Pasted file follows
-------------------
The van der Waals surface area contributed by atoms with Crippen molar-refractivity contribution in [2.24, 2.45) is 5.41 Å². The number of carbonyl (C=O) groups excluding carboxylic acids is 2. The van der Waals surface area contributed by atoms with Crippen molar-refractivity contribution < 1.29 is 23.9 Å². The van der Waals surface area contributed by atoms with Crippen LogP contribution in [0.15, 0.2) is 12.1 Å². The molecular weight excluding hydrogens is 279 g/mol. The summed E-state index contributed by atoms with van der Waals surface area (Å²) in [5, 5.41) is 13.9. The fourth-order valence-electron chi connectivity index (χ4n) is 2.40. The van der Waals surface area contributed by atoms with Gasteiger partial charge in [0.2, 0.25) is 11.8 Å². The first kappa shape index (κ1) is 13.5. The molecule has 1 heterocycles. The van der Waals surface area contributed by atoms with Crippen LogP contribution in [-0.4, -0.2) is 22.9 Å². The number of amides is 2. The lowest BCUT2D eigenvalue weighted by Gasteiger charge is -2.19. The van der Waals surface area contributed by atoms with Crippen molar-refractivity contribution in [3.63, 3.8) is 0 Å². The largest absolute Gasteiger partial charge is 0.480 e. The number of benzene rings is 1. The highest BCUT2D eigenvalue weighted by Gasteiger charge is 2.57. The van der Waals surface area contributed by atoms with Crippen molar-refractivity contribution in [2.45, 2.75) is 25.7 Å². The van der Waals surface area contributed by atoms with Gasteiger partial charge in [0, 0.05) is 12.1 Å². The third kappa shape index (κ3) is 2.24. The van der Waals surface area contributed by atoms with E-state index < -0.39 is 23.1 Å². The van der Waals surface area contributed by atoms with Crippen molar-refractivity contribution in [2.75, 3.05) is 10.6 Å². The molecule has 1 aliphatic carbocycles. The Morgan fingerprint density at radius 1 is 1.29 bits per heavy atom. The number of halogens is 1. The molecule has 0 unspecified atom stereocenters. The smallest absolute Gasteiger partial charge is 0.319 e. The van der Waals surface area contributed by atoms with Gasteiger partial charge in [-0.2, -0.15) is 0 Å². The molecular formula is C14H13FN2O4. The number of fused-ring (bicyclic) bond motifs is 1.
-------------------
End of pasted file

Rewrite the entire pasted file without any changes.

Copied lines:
The van der Waals surface area contributed by atoms with Crippen molar-refractivity contribution in [2.24, 2.45) is 5.41 Å². The number of carbonyl (C=O) groups excluding carboxylic acids is 2. The van der Waals surface area contributed by atoms with Crippen molar-refractivity contribution < 1.29 is 23.9 Å². The van der Waals surface area contributed by atoms with Crippen LogP contribution in [0.15, 0.2) is 12.1 Å². The molecular weight excluding hydrogens is 279 g/mol. The summed E-state index contributed by atoms with van der Waals surface area (Å²) in [5, 5.41) is 13.9. The fourth-order valence-electron chi connectivity index (χ4n) is 2.40. The van der Waals surface area contributed by atoms with Gasteiger partial charge in [0.2, 0.25) is 11.8 Å². The first kappa shape index (κ1) is 13.5. The molecule has 1 heterocycles. The van der Waals surface area contributed by atoms with Crippen LogP contribution in [-0.4, -0.2) is 22.9 Å². The number of amides is 2. The lowest BCUT2D eigenvalue weighted by Gasteiger charge is -2.19. The van der Waals surface area contributed by atoms with Crippen molar-refractivity contribution in [3.63, 3.8) is 0 Å². The largest absolute Gasteiger partial charge is 0.480 e. The number of benzene rings is 1. The highest BCUT2D eigenvalue weighted by Gasteiger charge is 2.57. The van der Waals surface area contributed by atoms with Crippen molar-refractivity contribution in [2.45, 2.75) is 25.7 Å². The van der Waals surface area contributed by atoms with Gasteiger partial charge in [0, 0.05) is 12.1 Å². The third kappa shape index (κ3) is 2.24. The van der Waals surface area contributed by atoms with E-state index < -0.39 is 23.1 Å². The van der Waals surface area contributed by atoms with Crippen molar-refractivity contribution in [2.75, 3.05) is 10.6 Å². The molecule has 1 aliphatic carbocycles. The Morgan fingerprint density at radius 1 is 1.29 bits per heavy atom. The number of halogens is 1. The molecule has 0 unspecified atom stereocenters. The smallest absolute Gasteiger partial charge is 0.319 e. The van der Waals surface area contributed by atoms with Gasteiger partial charge in [-0.2, -0.15) is 0 Å². The molecular formula is C14H13FN2O4. The number of fused-ring (bicyclic) bond motifs is 1.